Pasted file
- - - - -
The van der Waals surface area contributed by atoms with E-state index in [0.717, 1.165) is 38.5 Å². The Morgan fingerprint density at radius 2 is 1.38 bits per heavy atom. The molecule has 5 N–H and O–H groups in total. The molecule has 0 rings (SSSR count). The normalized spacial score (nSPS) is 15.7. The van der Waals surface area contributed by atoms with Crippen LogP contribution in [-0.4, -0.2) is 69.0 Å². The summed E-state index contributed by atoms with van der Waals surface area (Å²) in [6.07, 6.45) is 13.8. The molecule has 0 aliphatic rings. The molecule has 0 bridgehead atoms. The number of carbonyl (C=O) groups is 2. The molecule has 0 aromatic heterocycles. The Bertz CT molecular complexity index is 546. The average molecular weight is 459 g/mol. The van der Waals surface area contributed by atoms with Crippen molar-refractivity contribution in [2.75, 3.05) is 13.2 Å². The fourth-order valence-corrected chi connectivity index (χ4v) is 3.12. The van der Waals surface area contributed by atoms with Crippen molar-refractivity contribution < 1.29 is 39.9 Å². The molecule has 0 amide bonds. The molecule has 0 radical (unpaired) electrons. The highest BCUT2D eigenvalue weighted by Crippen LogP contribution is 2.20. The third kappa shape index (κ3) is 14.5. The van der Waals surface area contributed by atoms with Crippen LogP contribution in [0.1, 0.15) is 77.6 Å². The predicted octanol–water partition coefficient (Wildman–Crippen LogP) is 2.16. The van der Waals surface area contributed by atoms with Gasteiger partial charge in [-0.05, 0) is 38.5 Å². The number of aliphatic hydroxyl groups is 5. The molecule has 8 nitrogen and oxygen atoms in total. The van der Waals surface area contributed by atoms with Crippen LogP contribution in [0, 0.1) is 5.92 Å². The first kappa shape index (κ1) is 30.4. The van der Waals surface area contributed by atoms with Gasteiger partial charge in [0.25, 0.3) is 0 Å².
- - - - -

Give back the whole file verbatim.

The van der Waals surface area contributed by atoms with E-state index in [0.717, 1.165) is 38.5 Å². The Morgan fingerprint density at radius 2 is 1.38 bits per heavy atom. The molecule has 5 N–H and O–H groups in total. The molecule has 0 rings (SSSR count). The normalized spacial score (nSPS) is 15.7. The van der Waals surface area contributed by atoms with Crippen LogP contribution in [-0.4, -0.2) is 69.0 Å². The summed E-state index contributed by atoms with van der Waals surface area (Å²) in [6.07, 6.45) is 13.8. The molecule has 0 aliphatic rings. The molecule has 0 bridgehead atoms. The number of carbonyl (C=O) groups is 2. The molecule has 0 aromatic heterocycles. The Bertz CT molecular complexity index is 546. The average molecular weight is 459 g/mol. The van der Waals surface area contributed by atoms with Crippen molar-refractivity contribution in [2.75, 3.05) is 13.2 Å². The fourth-order valence-corrected chi connectivity index (χ4v) is 3.12. The van der Waals surface area contributed by atoms with Crippen molar-refractivity contribution < 1.29 is 39.9 Å². The molecule has 0 amide bonds. The molecule has 0 radical (unpaired) electrons. The highest BCUT2D eigenvalue weighted by Crippen LogP contribution is 2.20. The third kappa shape index (κ3) is 14.5. The van der Waals surface area contributed by atoms with Crippen LogP contribution in [0.1, 0.15) is 77.6 Å². The predicted octanol–water partition coefficient (Wildman–Crippen LogP) is 2.16. The van der Waals surface area contributed by atoms with Gasteiger partial charge in [-0.05, 0) is 38.5 Å². The number of aliphatic hydroxyl groups is 5. The molecule has 8 nitrogen and oxygen atoms in total. The van der Waals surface area contributed by atoms with Crippen LogP contribution in [0, 0.1) is 5.92 Å². The first kappa shape index (κ1) is 30.4. The van der Waals surface area contributed by atoms with Gasteiger partial charge in [0.25, 0.3) is 0 Å².